Tchartkoff can not resist the temptation and buys himself a fame and glory for money, which dropped out from under the frame of a mysterious portrait. At the first time, his gift of the artist still makes itself felt: Tchartkoff tries not only to fulfill orders, but to create — he enjoys working, with a dying breath he catches the shades, does not notice how time is running. However, the lady who ordered the portrait does not want to see what it really is, she wants her daughter to be different, not the same as in life: without slightly yellowish skin, without a faintly visible blue under her eyes, without dark spots on her face. In other words, the customer wishes her daughter to become “an absolute,” perfection. But the external perfection is cold and dead, it does not become alive, life-giving. It does not become art. Tchartkoff tries to resist, seeks to give the portrait more similarity with the original, But not so much to remain faithful to his calling, as “lest any one should accuse him of actual barefaced flattery.” The Portrait.

At this moment, when he is working on the first custom order, Tchartkoff seems to be at a crossroads. Being, like the hero of “The Queen of Spades,” at the crossroads, Tchartkoff chooses one of the two possible ways. A quick success does not bring him happiness, it is a mirage, an illusion that crumbles to dust when compared to real art. Sent from Italy, the work by one of Tchartkoff's friends of youth strikes not only him, but also all without exception:

When Tchartkoff entered the room, he found a crowd of visitors already collected before the picture. The most profound silence, such as rarely settles upon a throng of critics, reigned over all. The Portrait.

All those years, while Tchartkoff was indulging in glory and spending money, his friend worked hard, “There he buried himself in his work from which he permitted nothing to entice him.” The Portrait. The only way, detached from the world's distractions, not chasing the imaginary values, not paying attention to the society, you can create a real masterpiece. It is significant that in the story there is no the surname, nor the first name of the artist, whose creation so affected the audience. It is no coincidence that this character remains anonymous, his name — Artist, Master, Creator.

A true artist does not pursue for the crowd recognition, masterpieces are not created for fun idle public. The process of creating a work of art — the impossibility of “being silent,” not expressing. Goethe said that if he had not written a novel “The Sorrows of Young Werther”, he could not to move on. A craftsman, even having learned to imitate art, is not able to achieve this goal. The realization of the gap between him and the real artist strikes Tchartkoff. No matter how the hero who has sold his gift tries to say something, “everyday expression; strove to utter some such commonplace remark” The Portrait, he can not remain indifferent, “tears and sobs burst forth uncontrollably, and he rushed from the room like one beside himself” The Portrait.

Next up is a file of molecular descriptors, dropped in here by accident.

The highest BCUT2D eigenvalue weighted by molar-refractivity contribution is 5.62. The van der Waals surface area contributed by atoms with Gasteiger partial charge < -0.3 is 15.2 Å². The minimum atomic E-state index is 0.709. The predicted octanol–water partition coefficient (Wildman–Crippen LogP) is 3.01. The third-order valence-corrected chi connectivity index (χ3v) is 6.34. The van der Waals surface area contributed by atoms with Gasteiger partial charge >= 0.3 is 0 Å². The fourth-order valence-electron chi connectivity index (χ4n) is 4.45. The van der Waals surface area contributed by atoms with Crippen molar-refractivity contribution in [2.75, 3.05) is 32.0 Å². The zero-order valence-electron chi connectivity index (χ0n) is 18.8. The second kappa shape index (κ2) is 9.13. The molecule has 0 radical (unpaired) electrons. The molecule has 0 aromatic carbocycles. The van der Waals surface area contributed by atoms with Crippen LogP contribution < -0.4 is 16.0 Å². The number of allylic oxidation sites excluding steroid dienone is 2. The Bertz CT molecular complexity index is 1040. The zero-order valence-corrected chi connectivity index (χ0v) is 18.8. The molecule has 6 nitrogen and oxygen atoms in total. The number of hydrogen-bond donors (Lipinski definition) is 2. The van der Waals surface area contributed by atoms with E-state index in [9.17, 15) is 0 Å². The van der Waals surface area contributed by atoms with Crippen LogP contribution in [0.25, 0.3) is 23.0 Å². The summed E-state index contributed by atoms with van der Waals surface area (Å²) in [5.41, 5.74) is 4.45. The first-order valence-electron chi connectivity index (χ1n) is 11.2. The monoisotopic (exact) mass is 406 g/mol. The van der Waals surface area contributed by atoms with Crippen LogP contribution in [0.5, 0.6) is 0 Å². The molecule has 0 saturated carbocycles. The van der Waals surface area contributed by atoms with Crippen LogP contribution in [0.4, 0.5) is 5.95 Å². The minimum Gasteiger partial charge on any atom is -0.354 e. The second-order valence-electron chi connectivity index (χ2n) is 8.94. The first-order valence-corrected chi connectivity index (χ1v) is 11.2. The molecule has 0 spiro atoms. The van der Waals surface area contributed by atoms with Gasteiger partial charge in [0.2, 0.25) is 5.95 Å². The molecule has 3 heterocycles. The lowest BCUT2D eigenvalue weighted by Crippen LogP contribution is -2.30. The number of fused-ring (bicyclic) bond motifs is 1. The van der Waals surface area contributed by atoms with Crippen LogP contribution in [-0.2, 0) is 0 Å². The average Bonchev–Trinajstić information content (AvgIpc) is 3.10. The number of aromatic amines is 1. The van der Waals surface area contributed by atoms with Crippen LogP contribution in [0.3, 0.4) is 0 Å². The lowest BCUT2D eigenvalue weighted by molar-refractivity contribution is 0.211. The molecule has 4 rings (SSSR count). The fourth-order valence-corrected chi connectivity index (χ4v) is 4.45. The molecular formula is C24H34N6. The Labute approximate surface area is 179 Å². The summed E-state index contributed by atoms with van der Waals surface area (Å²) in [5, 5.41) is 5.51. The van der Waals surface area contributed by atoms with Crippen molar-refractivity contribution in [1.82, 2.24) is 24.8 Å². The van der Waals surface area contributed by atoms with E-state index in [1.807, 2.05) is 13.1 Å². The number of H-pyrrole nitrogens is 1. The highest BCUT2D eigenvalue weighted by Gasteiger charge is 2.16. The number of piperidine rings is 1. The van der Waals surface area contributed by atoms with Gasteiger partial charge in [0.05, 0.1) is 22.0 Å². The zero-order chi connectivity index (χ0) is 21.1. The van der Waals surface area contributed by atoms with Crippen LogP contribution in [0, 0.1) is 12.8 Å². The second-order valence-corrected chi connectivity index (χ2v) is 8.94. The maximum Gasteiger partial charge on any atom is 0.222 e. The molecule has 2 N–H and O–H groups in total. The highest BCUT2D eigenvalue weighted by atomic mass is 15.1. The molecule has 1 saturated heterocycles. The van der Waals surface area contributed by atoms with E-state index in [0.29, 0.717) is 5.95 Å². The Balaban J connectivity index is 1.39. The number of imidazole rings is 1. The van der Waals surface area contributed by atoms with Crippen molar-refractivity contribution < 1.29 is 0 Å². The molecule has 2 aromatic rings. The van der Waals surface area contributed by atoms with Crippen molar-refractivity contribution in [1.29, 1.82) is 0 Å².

What happens with Tchartkoff, resembles Stendhal’s syndrome (in Stendhal’s syndrome, a person struck by a work of art, extremely acutely perceives all emotions, as if being transferred to the image space; reactions of victims of the syndrome are different, up to hysteria or attempts to destroy the picture). At first, he cannot restrain sobbing, then begins:

to purchase the best that art produced of every kind. Having bought a picture at a great price, he transported it to his room, flung himself upon it with the ferocity of a tiger, cut it, tore it, chopped it into bits, and stamped upon it with a grin of delight. The Portrait.



Download as:   txt (13.3 Kb)   pdf (123.3 Kb)   docx (14 Kb)  
Continue for 9 more pages »
Only available on
Citation Generator

(2017, 04). Art & Craft in Nikolay Gogol’s “the Portrait”. Retrieved 04, 2017, from

"Art & Craft in Nikolay Gogol’s “the Portrait”" 04 2017. 2017. 04 2017 <>.

"Art & Craft in Nikolay Gogol’s “the Portrait”.", 04 2017. Web. 04 2017. <>.

"Art & Craft in Nikolay Gogol’s “the Portrait”." 04, 2017. Accessed 04, 2017.